The next day, still amazed at that experience, I related the story to my new work colleagues at the office. They were curious to know where I had been able to find food on a Sunday; I told them that the restaurant or bar was called the Kronenbourg.
You must have gotten the name wrong, they said, there is no such restaurant or bar in town. It was there in big bold letters in bright neon colors, I replied. My colleagues started smiling and laughing before explaining to me that what I had seen was the name of a beer sold at that location. Kronenbourg is the name of an Alsatian beer (which has become better known since then, and now appears on many bright neon signs all over Besancon), not a restaurant name. To this day, I don’t know the name of the place where we ate!
Ever since that fateful Sunday, I have been a bit leery of arriving in France on a Sunday, and that was the case today when we showed up in Nice. I had done some prior checking as part of my trip planning and I knew that grocery stores were closed on Sundays (a few are open on Sunday mornings) so I was already expecting that our first grocery shopping would occur on Monday. I also knew that most restaurants were closed on Sundays; this left room for hope, since I had read about a few places which supposedly would be open. And the world had changed since 1974, I kept saying to myself, fast food not only had arrived in France, it was doing very well and fast expanding if you will forgive the play on words. Would the Nice McDonald’s be open on Sunday evening? I wondered. And if it were open, was that what I wanted to do for my first meal on the French Riviera?
Being cautious and prudent, we had decided to pre-eat our dinner at the British Airways lounge in Gatwick; it was noontime there, not dinner time, but our jet-lagged and over-fed tired bodies did not know the difference. The lunch spread in the lounge was enticing, with, among many offerings, a warm tasty tomato soup and a salad bar that included quiches and bean salads. Afterwards, I thought, our stomachs would be able to handle the starvation of a Sunday evening in Nice.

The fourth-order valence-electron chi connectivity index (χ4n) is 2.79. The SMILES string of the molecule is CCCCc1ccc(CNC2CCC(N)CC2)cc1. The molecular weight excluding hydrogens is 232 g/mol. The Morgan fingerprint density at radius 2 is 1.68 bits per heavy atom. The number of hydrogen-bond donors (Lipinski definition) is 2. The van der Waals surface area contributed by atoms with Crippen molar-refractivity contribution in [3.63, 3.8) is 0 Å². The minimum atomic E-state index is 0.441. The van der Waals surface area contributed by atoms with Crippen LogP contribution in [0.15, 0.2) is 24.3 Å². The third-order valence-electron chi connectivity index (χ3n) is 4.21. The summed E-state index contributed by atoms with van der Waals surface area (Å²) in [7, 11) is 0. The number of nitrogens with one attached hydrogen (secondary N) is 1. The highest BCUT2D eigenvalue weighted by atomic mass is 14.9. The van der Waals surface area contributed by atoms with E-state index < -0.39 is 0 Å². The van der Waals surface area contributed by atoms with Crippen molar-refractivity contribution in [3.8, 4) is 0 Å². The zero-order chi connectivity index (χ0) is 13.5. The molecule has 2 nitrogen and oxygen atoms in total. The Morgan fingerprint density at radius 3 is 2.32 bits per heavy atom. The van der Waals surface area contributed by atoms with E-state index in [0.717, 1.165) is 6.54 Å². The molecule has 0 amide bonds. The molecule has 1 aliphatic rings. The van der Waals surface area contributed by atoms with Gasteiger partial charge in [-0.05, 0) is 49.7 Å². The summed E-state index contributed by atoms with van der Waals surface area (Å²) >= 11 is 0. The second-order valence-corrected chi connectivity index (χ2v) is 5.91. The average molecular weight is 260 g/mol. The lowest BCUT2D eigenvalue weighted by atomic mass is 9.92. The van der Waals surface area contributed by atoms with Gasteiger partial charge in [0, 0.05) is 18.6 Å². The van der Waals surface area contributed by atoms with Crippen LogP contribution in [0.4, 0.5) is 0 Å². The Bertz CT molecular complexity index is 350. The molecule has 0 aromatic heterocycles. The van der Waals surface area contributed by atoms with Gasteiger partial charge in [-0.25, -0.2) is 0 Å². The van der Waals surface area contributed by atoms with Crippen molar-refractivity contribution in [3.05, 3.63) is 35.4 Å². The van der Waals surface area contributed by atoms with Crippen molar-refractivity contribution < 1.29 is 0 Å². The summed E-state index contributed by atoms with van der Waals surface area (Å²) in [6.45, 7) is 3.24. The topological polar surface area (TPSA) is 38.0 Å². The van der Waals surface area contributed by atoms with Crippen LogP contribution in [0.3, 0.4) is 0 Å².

Actually, I am not being totally honest here. For several weeks now, I had put together a plan for our first Sunday evening dinner in Nice, and it consisted of taking the five minute walk down to the beach from our rental apartment. There are five beach restaurants along the world-famous Promenade des Anglais beach in central Nice; my research indicated that the best one was Blue Beach, located right in front of the best hotel in Nice, the Negresco Hotel. Blue Beach happened to be open on Sundays and to be located about a five minute walk away. I already imagined myself eating a salade nicoise or a spaghetti aux fruits de mer on the beach with the sun setting on the sparkling Mediterranean sea and the Promenade des Anglais behind us; I had verified that sunset would be at 8pm today, perfect timing since that is about the time when dinner starts getting served in southern France. Sounds like a great plan, doesn’t it?
Well, guess what was waiting for us when we boarded our London to Nice flight? A charming stewardess who immediately said: Mrs. Gagnon, I see that you ordered a special low sodium meal, and Mr. Gagnon, I see that you ordered a special seafood meal!
Read our next posting “Nice France : My kind of town!”